Then there's the designed-by-the-book camp. That's how the Pro sound camp does things. Just the facts, Ma'am. Just design everything for neutrality's sake...no overemphasis here or there - and if the whole thing ends up coming up short of the sound of reality, then...oh well...
Traditionally, the pro sound, even when you turn loose of some money in the design process, has resulted in a sound that has taken a back seat to that of hifi amp designers. A little uninspiring in that there's nothing bad, like you say, but maybe nothing great either.
In the last few years, I've had the chance to, while building my current system, try the kinda crazy idea of throwing a lot of money's worth of power treatments at the Pro-sound platform. It was all rather a lot of doing, but the end result for me here was that everything sound-wise was improved (in the whole system) so much that the amps still fall short of reality, of course - but by a whole lot smaller margin than before - full stop. Expensive? Yep. But, I'm no longer looking back at hifi amps...neutrality in spades, and I didn't have to give up excellence.
All that expensive power treatment might have done a great job with hifi amps as well, but this way I don't have any of the weaknesses that would necessarily have to be designed into the amp as a result (if anybody could improve the sound well ahead of the curve without it ever resulting in a single drawback, then everybody would be doing it that way).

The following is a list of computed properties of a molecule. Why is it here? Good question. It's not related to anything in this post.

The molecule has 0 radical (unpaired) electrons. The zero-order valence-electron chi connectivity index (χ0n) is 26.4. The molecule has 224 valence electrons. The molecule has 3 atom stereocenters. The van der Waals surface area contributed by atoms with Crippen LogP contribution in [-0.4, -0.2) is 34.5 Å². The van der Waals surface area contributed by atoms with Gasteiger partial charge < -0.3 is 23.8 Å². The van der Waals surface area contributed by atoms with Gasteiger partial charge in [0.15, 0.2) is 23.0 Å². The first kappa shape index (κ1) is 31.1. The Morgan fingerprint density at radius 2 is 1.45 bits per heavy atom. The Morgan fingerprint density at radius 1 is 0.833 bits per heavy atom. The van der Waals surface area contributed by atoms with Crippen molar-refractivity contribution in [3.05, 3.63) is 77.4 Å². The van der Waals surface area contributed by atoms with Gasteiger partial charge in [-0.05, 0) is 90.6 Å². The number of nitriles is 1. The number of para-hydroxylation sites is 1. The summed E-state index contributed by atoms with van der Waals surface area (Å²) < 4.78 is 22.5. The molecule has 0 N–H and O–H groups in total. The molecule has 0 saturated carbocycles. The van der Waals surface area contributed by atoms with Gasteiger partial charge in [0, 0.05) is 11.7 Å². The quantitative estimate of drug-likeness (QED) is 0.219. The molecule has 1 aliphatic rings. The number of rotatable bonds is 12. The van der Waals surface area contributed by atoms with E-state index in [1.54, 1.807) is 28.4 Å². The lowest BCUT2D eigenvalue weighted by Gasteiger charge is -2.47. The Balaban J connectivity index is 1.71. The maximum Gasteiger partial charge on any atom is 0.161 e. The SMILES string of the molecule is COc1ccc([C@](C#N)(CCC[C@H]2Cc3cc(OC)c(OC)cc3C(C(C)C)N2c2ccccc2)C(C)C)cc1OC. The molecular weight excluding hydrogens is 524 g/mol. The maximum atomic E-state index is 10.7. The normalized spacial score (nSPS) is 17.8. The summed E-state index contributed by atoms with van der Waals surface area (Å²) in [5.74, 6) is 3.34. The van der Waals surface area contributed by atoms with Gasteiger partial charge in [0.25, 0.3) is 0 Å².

But, short of all that, if you're just looking for a quick, easy and cheaper answer, then yeah, I'd say that you might as well have an amp with a "personality". If you really do get tired of it after a long while, well, then you can always think in terms of changing it out for a new attitude. Folks do that all the time. It's what I used to do before I came across what I describe above, and I'm sure I could have gone on like that...it's just that, as expensive as the solution for me was, now I don't have to. I suppose all that may come down to what price you want put on being able to get to a permanent solution that you know will suit you. And on all that, YMMV.